Are you drowning in a sea of digital photos? Unable to find the shots you’re looking for, or to stay on top of managing all the photos you’re taking? Digital photography expert Jeff Carlson gives you a plan for tackling this problem, starting with preparing your camera ahead of time, then choosing the right app to manage your photos, judging and organizing your photos, and backing up your photos for safekeeping.
In this book, Jeff offers advice to cover both macOS and Windows (along with limited coverage of mobile platforms), and to address a broad range of photo management apps, including Apple Photos, Capture One, Lightroom Classic, Lightroom desktop, Excire Foto, Exposure X7, Mylio Photos, ON1 Photo Keyword AI, and ON1 Photo RAW.
Go deeper with Photos: For much more detail on the Photos app for macOS, iOS, and iPadOS, be sure to pick up Take Control of Photos by Jason Snell.
Also available: A bundle of Take Control of Your Digital Photos and Take Control of Photos for just $20!
With this book, you’ll learn how to:
- Get started with the minimum amount of work: Take advantage of software intelligence to do some of the categorizing work for you, and find out how you can accomplish some tasks even if you have little time.
- Prep your camera: Learn four actions you can take before you head out the door that will make things easier after you return with new pictures.
- Manage your workflow: Choose the software and approach that best meets your needs for organizing your photos.
- Import the right way: Learn how to assign valuable metadata to all images that come in during the import stage, saving lots of time and effort.
- Pick winners and losers: Assign ratings to your photos, and remove or hide unwanted photos.
- Remove duplicates: Use Lightroom Classic, Photos for macOS, or Gemini Photos for iOS/iPadOS to find and delete duplicate images.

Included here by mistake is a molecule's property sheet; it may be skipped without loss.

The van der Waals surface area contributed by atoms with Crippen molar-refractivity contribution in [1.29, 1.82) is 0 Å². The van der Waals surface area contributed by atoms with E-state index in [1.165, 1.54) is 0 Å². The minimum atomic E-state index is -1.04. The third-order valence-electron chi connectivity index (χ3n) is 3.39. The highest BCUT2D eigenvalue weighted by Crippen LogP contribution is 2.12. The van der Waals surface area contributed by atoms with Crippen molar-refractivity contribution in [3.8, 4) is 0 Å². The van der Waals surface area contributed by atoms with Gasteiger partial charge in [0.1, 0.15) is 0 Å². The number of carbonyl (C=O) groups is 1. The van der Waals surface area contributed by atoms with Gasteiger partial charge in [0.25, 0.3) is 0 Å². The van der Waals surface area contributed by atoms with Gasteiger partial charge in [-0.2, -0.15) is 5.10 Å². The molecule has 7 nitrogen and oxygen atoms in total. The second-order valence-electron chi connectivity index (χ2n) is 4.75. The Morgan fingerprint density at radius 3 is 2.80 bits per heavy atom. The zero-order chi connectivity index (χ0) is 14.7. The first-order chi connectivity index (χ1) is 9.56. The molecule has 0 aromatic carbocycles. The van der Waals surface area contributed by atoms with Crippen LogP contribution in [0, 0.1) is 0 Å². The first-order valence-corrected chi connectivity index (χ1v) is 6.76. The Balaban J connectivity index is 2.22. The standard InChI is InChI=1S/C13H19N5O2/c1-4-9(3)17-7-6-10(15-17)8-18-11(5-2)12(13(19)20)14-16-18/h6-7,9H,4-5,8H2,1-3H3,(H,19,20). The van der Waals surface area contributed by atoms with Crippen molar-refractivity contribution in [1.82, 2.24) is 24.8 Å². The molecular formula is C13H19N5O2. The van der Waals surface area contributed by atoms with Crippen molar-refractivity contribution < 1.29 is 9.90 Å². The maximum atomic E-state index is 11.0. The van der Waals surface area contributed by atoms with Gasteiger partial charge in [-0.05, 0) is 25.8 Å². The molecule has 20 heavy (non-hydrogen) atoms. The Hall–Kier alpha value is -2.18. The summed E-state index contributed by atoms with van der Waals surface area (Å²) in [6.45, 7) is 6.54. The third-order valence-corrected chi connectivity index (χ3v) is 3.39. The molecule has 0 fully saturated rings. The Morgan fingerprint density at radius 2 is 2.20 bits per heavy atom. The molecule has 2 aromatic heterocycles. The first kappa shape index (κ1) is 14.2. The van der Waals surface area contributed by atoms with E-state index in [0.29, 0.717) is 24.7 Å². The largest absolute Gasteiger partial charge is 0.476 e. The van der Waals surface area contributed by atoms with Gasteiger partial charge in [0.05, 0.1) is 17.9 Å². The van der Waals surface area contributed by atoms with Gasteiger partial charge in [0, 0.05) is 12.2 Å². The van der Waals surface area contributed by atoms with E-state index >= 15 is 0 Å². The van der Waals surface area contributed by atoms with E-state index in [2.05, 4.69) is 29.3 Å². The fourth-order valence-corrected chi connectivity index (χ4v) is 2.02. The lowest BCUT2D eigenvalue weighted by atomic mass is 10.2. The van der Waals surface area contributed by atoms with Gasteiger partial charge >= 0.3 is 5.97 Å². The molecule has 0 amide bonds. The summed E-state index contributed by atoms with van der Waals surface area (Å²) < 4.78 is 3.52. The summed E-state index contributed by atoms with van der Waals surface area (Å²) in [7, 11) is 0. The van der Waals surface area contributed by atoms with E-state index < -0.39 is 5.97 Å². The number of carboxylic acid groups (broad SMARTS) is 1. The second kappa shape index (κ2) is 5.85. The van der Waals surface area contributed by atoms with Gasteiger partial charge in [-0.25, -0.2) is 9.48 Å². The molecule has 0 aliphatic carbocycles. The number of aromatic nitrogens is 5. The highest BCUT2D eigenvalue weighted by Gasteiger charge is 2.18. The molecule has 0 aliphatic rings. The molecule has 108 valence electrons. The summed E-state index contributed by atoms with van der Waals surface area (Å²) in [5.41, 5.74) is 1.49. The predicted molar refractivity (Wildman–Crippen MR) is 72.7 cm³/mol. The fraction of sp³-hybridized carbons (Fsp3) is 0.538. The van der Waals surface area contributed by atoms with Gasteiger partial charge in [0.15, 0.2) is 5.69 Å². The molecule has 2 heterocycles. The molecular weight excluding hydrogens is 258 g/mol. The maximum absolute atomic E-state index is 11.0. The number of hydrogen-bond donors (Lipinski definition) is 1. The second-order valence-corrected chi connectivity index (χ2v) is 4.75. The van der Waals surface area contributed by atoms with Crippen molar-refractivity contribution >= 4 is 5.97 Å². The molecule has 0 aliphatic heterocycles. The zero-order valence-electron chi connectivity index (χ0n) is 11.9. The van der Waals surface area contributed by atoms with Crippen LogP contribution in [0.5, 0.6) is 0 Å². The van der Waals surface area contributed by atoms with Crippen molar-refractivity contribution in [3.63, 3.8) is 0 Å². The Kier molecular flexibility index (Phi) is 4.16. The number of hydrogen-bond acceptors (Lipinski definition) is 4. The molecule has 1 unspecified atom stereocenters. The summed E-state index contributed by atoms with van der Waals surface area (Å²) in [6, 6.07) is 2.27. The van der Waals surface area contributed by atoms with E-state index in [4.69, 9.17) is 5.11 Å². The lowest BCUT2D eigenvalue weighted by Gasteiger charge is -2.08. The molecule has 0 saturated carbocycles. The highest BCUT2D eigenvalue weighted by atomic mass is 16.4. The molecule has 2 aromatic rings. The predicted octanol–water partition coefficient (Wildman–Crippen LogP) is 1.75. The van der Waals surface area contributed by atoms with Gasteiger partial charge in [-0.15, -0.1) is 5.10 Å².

- Use AI/Machine Learning: Learn about AI/ML terminology, and use software tools like ON1 Photo Keyword AI and Excire Foto to apply keywords automatically.
- Apply keywords and metadata: If needed, manually apply keywords to individual shots, learn how to apply geotags using location data from external devices (like an iPhone), and use facial recognition to collect shots of specific friends and family members.
- Search with smart albums: Build smart albums whose contents change depending on criteria you’ve specified, allowing you to find photos more easily, even in images you add in the future.
- Manage multiple libraries: Use Photos for macOS, Lightroom Classic, or Peakto to manage multiple photo libraries.
- Go mobile: Find the right online service for making your photos available on mobile devices, based on your needs and which desktop photo management app you use.
- Protect your photos: Learn how to implement a backup strategy that will preserve all your data, not just your photos, and how to archive photos for the future.
“After 20 years of struggling to stay on top of family photos I now have an effective workflow, tagging strategy, and storage. I’m back in love with photography thanks to your eBook.” —Tony Stevenson
What’s New in the Third Edition